Angiogenesis is associated with blood-brain barrier permeability in temporal lobe epilepsy. Brain

Centre National de la Recherche Scientifique UMR5203, Université Montpellier 1, Université Montpellier 2, F34094 Montpellier, France.
Brain (Impact Factor: 9.2). 08/2007; 130(Pt 7):1942-56. DOI: 10.1093/brain/awm118
Source: PubMed


Previous studies from our group, focusing on neuro-glial remodelling in human temporal lobe epilepsy (TLE), have shown the presence of immature vascular cells in various areas of the hippocampus. Here, we investigated angiogenic processes in hippocampi surgically removed from adult patients suffering from chronic intractable TLE, with various aetiologies. We compared hippocampi from TLE patients to hippocampi obtained after surgery or autopsy from non-epileptic patients (NE). We quantified the vascular density, checked for the expression of angiogenic factors and their receptors and looked for any blood-brain barrier (BBB) leakage. We used a relevant model of rat limbic epilepsy, induced by lithium-pilocarpine treatment, to understand the sequence of events. In humans, the vessel density was significantly higher in TLE than in NE patients. This was neither dependent on the aetiology nor on the degree of neuronal loss, but was positively correlated with seizure frequency. In the whole hippocampus, we observed many complex, tortuous microvessels. In the dentate gyrus, when the granular layer was dispersed, long microvessels appeared radially orientated. Vascular endothelial factor (VEGF) and tyrosine kinase receptors were detected in different types of cells. An impairment of the BBB was demonstrated by the loss of tight junctions and by Immunoglobulines G (IgG) leakage and accumulation in neurons. In the rat model of TLE, VEGF over-expression and BBB impairment occurred early after status epilepticus, followed by a progressive increase in vascularization. In humans and rodents, angiogenic processes and BBB disruption were still obvious in the chronic focus, probably activated by recurrent seizures. We suggest that the persistent leakage of serum IgG in the interstitial space and their uptake by neurons may participate in hypoperfusion and in neuronal dysfunction occurring in TLE.

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Available from: Valérie Rigau
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    • "Proliferation of endothelial cells, increased vessel density, increased expression of angiogenic factors such as vascular endothelial growth factor (VEGF) in neurons as well as VEGF tyrosine kinase receptors on blood vessels occur after SE and are most prominent within the CA3 region of the hippocampus (Morin-Brureau et al., 2012), as also demonstrated in our study with the most increased endothelial cells numbers in the CA3 region. The new vessels tend to be leaky resulting in blood-brain barrier impairment as demonstrated by loss of tight junctions that leads to extravasation of ions and serum proteins into the extracellular environment, triggers inflammation, leads to neuronal dysfunction and ultimately promotes seizures (Morin-Brureau et al., 2012;Hallene et al., 2006;Rigau et al., 2007). Presently, medical management of seizures involves only a symptomatic approach that increases the brain's threshold for seizure generation but does not cure or alter the course of this mor-bid disease. "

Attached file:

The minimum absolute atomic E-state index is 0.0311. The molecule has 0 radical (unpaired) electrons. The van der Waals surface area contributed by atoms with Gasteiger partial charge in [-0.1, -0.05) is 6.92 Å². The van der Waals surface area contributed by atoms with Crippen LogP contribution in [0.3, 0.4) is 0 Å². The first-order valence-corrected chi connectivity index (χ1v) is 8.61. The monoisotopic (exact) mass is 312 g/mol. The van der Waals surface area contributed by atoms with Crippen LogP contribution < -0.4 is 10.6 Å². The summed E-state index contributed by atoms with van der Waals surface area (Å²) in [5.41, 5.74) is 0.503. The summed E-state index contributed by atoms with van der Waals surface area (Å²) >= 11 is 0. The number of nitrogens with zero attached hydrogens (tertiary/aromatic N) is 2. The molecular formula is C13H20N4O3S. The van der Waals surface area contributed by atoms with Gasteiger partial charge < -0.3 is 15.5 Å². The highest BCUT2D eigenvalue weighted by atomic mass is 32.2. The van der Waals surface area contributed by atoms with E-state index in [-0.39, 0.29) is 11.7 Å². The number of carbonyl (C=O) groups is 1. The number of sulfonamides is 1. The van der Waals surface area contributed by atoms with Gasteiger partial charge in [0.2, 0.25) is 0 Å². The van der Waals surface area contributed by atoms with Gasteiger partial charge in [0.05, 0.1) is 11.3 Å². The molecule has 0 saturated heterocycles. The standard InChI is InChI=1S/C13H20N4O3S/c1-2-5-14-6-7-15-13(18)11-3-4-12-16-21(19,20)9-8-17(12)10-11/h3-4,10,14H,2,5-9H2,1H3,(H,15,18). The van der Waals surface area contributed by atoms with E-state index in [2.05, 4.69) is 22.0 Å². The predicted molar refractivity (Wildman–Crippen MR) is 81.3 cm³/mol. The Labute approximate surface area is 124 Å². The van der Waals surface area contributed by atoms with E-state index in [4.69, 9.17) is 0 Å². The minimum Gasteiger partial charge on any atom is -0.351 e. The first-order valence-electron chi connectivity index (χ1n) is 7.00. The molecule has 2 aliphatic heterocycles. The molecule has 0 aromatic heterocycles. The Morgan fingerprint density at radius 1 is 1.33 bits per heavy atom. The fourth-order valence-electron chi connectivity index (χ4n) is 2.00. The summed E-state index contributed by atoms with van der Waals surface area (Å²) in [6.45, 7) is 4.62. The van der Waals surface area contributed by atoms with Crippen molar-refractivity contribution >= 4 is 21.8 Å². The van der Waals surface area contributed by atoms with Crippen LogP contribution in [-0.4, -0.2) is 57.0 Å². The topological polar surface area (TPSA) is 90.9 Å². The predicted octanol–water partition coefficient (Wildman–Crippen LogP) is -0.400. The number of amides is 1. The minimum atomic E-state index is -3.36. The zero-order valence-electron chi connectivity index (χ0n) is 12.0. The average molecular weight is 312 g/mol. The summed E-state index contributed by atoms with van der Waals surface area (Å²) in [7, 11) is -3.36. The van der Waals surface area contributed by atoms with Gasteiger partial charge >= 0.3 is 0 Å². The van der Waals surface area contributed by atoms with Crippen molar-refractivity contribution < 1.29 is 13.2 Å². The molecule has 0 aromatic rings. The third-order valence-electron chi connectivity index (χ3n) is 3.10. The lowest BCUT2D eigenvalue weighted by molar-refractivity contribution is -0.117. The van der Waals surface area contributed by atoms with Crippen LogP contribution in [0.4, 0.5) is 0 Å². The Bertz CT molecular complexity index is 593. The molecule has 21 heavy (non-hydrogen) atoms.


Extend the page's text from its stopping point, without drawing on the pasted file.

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    • "Both antibody-mediated mechanisms and T-cell cytotoxicity can be involved in epilepsy and other seizure-related disorders. Investigations of the brains of patients with long-standing epilepsies have shown changes indicative of BBB damage with evidence of albumin and IgG extravasation in brain parenchyma (Rigau et al. 2007;van Vliet et al. 2007;Ravizza et al. 2008), although it is unclear how the BBB becomes compromised initially. More recently, a direct role has also been suggested for autoantibodies in seizure-related diseases, such as RE, forms of viral encephalitis, and encephalitides, which are defined by the presence of specific neural antibodies in serum and/or CSF (Table 1). "
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    • "The latter is significant considering the contribution of pericytes to microvascular integrity (Dore-Duffy, 2008;Daneman et al., 2010;Winkler et al., 2011). Increased cerebrovascular permeability and dysregulated angiogenesis provoke or sustain seizures in experimental and human epilepsy (Seiffert et al., 2004;Marchi et al., 2007;Rigau et al., 2007;van Vliet et al., 2014). In the present study we refer to perivascular PDGFRb + cells as pericytes (Armulik et al., 2005;DoreDuffy, 2008;Winkler et al., 2011), while not specifying the exact nature of parenchymal PDGFRb immunoreactivity (Birbrair et al., 2013Birbrair et al., , 2014aBirbrair et al., ,b, 2015FernandezKlett et al., 2013;Matsumoto et al., 2014). "
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